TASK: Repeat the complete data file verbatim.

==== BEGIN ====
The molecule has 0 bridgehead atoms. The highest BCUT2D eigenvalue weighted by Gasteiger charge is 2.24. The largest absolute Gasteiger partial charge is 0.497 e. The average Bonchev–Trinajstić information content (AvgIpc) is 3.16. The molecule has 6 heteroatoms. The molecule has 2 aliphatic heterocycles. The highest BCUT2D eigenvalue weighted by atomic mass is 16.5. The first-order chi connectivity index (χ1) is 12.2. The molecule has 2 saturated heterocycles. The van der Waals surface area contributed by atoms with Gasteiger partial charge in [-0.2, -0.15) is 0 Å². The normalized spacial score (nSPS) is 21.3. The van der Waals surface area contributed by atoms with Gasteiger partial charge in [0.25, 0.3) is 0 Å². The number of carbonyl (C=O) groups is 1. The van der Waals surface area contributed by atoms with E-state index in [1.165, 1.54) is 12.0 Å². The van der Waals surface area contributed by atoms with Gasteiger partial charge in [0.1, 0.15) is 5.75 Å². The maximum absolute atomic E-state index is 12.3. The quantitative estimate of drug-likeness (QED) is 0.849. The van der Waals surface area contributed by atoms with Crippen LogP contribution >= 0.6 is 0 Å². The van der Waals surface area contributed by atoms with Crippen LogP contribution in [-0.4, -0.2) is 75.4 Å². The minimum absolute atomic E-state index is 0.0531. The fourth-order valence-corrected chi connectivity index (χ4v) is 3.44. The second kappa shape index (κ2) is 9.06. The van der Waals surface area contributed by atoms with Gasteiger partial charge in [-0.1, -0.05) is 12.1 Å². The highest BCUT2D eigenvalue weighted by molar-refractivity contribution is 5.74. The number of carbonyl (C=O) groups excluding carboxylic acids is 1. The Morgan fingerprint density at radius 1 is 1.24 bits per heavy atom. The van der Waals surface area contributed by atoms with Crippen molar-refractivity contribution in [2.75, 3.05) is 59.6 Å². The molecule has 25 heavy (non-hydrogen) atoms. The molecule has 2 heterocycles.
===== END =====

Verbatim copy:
The molecule has 0 bridgehead atoms. The highest BCUT2D eigenvalue weighted by Gasteiger charge is 2.24. The largest absolute Gasteiger partial charge is 0.497 e. The average Bonchev–Trinajstić information content (AvgIpc) is 3.16. The molecule has 6 heteroatoms. The molecule has 2 aliphatic heterocycles. The highest BCUT2D eigenvalue weighted by atomic mass is 16.5. The first-order chi connectivity index (χ1) is 12.2. The molecule has 2 saturated heterocycles. The van der Waals surface area contributed by atoms with Gasteiger partial charge in [-0.2, -0.15) is 0 Å². The normalized spacial score (nSPS) is 21.3. The van der Waals surface area contributed by atoms with Gasteiger partial charge in [0.25, 0.3) is 0 Å². The number of carbonyl (C=O) groups is 1. The van der Waals surface area contributed by atoms with E-state index in [1.165, 1.54) is 12.0 Å². The van der Waals surface area contributed by atoms with Gasteiger partial charge in [0.1, 0.15) is 5.75 Å². The maximum absolute atomic E-state index is 12.3. The quantitative estimate of drug-likeness (QED) is 0.849. The van der Waals surface area contributed by atoms with Crippen LogP contribution >= 0.6 is 0 Å². The van der Waals surface area contributed by atoms with Crippen LogP contribution in [-0.4, -0.2) is 75.4 Å². The minimum absolute atomic E-state index is 0.0531. The fourth-order valence-corrected chi connectivity index (χ4v) is 3.44. The second kappa shape index (κ2) is 9.06. The van der Waals surface area contributed by atoms with Gasteiger partial charge in [-0.1, -0.05) is 12.1 Å². The highest BCUT2D eigenvalue weighted by molar-refractivity contribution is 5.74. The number of carbonyl (C=O) groups excluding carboxylic acids is 1. The Morgan fingerprint density at radius 1 is 1.24 bits per heavy atom. The van der Waals surface area contributed by atoms with Crippen molar-refractivity contribution in [2.75, 3.05) is 59.6 Å². The molecule has 25 heavy (non-hydrogen) atoms. The molecule has 2 heterocycles.